14 September 2005 United States President George Bush urged world leaders gathered for the 2005 Summit at the United Nations to strengthen the world body so that it can live up to the ideals on which it was founded – a call that was echoed by the leaders of Sweden and Gabon who are jointly chairing the event.
“The United Nations has taken the first steps toward reform,” said President Bush, pledging that the US would “join with others to lead that effort” as the process continues.
“The United Nations was created to spread the hope of liberty, to fight poverty and disease, and to help secure human rights and human dignity for all the world’s people,” he said. “To help make these promises real, the United Nations must be strong and efficient, free of corruption, and accountable to the people it serves.”
Meaningful institutional reforms, he said, “must include measures to improve internal oversight, identify cost savings and ensure that precious resources are used for their intended purpose.”
During a speech that ranged across global ills facing mankind, President Bush praised the UN for supporting the transition to democracy in Iraq, and urged that this be sustained. “The United Nations and its Member States must continue to stand by the Iraqi people as they complete the journey to a fully constitutional government.”
He said the UN has a “vital role to play” in nurturing freedom’s progress through the new UN Democracy Fund. On the issue of development, he said the US was establishing a “Millennium Challenge Account” which would increase aid to countries that “govern justly, invest in their people, and promote economic freedom.” He also called for a successful conclusion to the Doha trade talks as a first step in “tear[ing] down the walls that separate the developed and developing world.”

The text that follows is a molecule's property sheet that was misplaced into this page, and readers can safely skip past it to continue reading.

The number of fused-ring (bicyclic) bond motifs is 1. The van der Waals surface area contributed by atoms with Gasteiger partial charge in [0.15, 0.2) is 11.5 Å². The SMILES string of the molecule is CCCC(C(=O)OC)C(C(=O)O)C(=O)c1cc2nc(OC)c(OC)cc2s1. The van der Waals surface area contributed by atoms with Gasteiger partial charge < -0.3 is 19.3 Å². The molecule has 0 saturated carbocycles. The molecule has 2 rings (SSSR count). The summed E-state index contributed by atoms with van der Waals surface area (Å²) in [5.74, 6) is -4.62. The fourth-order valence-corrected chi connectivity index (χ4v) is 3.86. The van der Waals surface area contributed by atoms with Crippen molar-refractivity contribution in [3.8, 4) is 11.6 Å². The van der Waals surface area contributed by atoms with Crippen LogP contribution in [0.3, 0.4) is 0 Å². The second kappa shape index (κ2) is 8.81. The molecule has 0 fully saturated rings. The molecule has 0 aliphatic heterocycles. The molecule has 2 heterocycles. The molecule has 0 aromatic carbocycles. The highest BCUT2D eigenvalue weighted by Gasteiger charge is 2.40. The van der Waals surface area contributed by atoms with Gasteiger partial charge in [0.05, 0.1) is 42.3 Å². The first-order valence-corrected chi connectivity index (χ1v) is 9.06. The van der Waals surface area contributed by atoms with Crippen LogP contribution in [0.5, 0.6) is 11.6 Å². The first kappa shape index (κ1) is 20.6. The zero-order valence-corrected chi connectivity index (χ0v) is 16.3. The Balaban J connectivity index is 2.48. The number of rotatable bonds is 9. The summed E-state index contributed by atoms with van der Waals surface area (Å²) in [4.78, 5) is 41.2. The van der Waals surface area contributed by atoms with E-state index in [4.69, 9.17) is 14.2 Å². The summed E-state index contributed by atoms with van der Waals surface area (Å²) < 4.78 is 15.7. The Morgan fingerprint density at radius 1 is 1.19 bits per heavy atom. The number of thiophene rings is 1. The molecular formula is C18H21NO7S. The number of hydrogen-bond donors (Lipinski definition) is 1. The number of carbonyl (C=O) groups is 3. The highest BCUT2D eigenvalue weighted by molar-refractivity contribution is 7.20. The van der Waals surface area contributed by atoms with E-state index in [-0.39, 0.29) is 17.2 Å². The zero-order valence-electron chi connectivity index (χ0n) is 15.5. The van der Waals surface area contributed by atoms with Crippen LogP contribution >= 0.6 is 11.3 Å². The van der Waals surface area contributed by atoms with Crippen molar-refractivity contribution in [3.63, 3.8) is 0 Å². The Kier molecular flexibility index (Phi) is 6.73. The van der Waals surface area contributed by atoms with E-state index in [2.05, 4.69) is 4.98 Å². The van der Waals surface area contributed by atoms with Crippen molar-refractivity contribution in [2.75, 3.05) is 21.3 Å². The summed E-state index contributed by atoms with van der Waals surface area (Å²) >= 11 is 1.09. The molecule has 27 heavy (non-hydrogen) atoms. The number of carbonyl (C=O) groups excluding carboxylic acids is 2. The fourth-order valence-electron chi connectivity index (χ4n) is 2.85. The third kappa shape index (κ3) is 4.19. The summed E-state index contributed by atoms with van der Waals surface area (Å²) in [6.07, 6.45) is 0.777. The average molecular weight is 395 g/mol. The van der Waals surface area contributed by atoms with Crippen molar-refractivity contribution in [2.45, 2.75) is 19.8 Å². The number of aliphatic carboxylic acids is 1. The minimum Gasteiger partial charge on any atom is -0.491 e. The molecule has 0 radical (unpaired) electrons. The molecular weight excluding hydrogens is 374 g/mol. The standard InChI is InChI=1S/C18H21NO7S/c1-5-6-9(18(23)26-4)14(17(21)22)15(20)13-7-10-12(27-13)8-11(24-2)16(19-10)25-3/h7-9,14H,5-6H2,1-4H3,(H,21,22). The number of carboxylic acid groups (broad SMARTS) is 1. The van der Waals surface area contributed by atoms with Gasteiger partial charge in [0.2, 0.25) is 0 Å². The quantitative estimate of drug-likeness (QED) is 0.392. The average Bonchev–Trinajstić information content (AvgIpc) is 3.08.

President Bush called for giving countries access to the means to fight infectious diseases, and pledged that the US would “continue to lead the world in providing the resources to defeat the plague of HIV/AIDS.” He also pledged to increase funding for malaria treatment and prevention by more than $1.2 billion by 2010. In addition, he announced the formation of a new partnership aimed at preventing a pandemic of avian influenza, or “bird flu,” which includes a central role for the UN World Health Organization (WHO).
Sweden’s Prime Minister, Goran Persson, said the Summit provides an opportunity to take decisions that may shape international cooperation for years to come. “We cannot afford to fail,” he said.
Collective solutions, he stressed, would only be possible with “a stronger United Nations.”
“Today we must rise above short-term interests, and invest in the future for generations to come,” he said. “It is a matter of solidarity – not just between peoples, nations and continents – but with our children and grandchildren.”
Gabon’s President, Omar Bongo, echoed the call from Sweden’s Prime Minister, calling on the Summit to “act together to give our future generations a better world.”
At the same time, he warned that the international community is far from reaching its collective goals. “We are seeing an increase in acts of violence throughout the world,” he noted, adding that disease and poverty still ravage developing countries.
In today’s interdependent world, he stressed, the UN “has to be made an effective tool to build a multilateral system which will benefit everybody.”
The reform process must be carried through, he said, referring to negotiations under way to finalize a text to be adopted by the summit. The draft “outcome document” as it is known contains numerous proposals for improving the UN, from replacing the outmoded Human Rights Commission with a Human Rights Council to establishing a Peacebuilding Commission, to strengthening oversight and accountability within the Organization itself.
President Bongo said the text’s adoption should open a fresh chapter in international cooperation. “We need to embark on a new departure with this draft declaration.”